You were in the film Kingsman: The Secret Service – that had a pretty strong cast too – what was it like to work on?

I got to work with Mark Strong a lot as his role was the instructor of new recruits – he’s just one of the nicest guys. I met Colin Firth and Sir Michael Caine, but didn’t get to work too closely with them on the film sadly. For a first ‘on camera’ experience, the whole thing was pretty incredible. There was a lot of physical action and stunts, so it was perfect training for Cooper.

And how did you get on with your canine co-star in the film?

Anastasia my puppy – she was wonderful! There was one scene which didn’t make it into the film, where we’re all standing in a line to do an obstacle course with our dog. So Taron [Egerton] runs through with his little pug in his jacket and wins. Shooting that day was absolute chaos, we had a dozen puppies which you can’t train because they’re just a few weeks old, and they were shooting from behind us with all the puppies lined up. Someone yelled ‘Action!’ and the idea was that the puppies would just scatter and we’d just chase off after them. That was Anastasia’s first day on set – she’d been great all morning, I felt like we were bonding – but the second she heard the word ‘Action’ she put her tail down, ran through my legs, right past the camera straight to her owner. I just thought, oh well, that’s me out of this scene now…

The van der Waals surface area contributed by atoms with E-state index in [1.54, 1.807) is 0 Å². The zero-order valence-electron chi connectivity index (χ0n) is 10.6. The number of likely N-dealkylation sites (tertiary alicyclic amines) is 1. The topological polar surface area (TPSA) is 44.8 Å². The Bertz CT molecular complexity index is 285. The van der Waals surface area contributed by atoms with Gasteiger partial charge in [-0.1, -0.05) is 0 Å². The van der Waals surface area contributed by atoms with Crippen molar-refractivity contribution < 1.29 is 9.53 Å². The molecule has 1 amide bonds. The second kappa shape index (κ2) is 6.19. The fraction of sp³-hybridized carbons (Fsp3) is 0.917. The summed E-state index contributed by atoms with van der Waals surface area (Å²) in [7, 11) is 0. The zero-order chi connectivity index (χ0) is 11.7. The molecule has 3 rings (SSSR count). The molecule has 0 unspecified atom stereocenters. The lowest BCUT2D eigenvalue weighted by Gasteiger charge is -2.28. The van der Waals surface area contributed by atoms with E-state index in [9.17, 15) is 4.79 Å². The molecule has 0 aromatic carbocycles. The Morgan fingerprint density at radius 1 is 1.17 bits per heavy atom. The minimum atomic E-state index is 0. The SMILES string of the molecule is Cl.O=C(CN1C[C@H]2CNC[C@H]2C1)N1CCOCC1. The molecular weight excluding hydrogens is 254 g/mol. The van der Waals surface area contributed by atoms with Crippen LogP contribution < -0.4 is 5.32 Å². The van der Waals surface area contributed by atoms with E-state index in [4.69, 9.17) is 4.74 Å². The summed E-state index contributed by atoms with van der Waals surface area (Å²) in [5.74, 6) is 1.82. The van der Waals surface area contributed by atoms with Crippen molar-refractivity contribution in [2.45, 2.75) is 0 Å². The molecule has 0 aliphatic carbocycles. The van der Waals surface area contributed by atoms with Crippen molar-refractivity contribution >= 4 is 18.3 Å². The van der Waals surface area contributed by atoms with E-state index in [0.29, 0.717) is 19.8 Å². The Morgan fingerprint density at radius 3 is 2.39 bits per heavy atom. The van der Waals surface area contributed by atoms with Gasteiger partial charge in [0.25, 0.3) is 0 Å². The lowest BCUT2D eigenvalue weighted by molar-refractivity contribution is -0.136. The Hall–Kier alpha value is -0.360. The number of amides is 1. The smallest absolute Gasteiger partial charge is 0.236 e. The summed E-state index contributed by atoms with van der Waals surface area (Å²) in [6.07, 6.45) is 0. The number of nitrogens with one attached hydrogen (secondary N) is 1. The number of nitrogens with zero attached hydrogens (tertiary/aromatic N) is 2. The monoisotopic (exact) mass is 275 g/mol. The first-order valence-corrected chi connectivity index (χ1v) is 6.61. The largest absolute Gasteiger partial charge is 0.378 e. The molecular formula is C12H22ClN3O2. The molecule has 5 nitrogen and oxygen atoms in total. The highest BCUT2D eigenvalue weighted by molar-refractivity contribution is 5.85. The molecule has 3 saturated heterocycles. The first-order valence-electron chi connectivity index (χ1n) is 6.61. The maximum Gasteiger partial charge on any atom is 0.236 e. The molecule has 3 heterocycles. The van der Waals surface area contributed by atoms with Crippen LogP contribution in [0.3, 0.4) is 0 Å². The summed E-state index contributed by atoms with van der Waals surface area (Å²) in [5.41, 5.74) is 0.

I bet your Agent was on the phone shouting at someone!

Yeah, it’s very nerve-wracking for everyone the first day of shooting, puppies too. By the end we had bonded. I wanted to take her home.

Did you want to be a spy as a kid?

Definitely, that was one of the most fun parts of the shoot, we got to do sky-diving and all the stuff in the dorm-room with it filling with water.

Like being a Blue Peter presenter times 100! I’m very jealous. Plus great training for when the James Bond role is next up for grabs.

Yes, I’d be up for that! Being a suave and sophisticated spy would be great.

Am I right in thinking both of your parents are accountants? Where did you get the acting bug?

Yes, they both trained as accountants as did my brother and my younger sister – so I’m the black sheep in that respect.

How did they react when you said you were off to America to study English Literature and acting?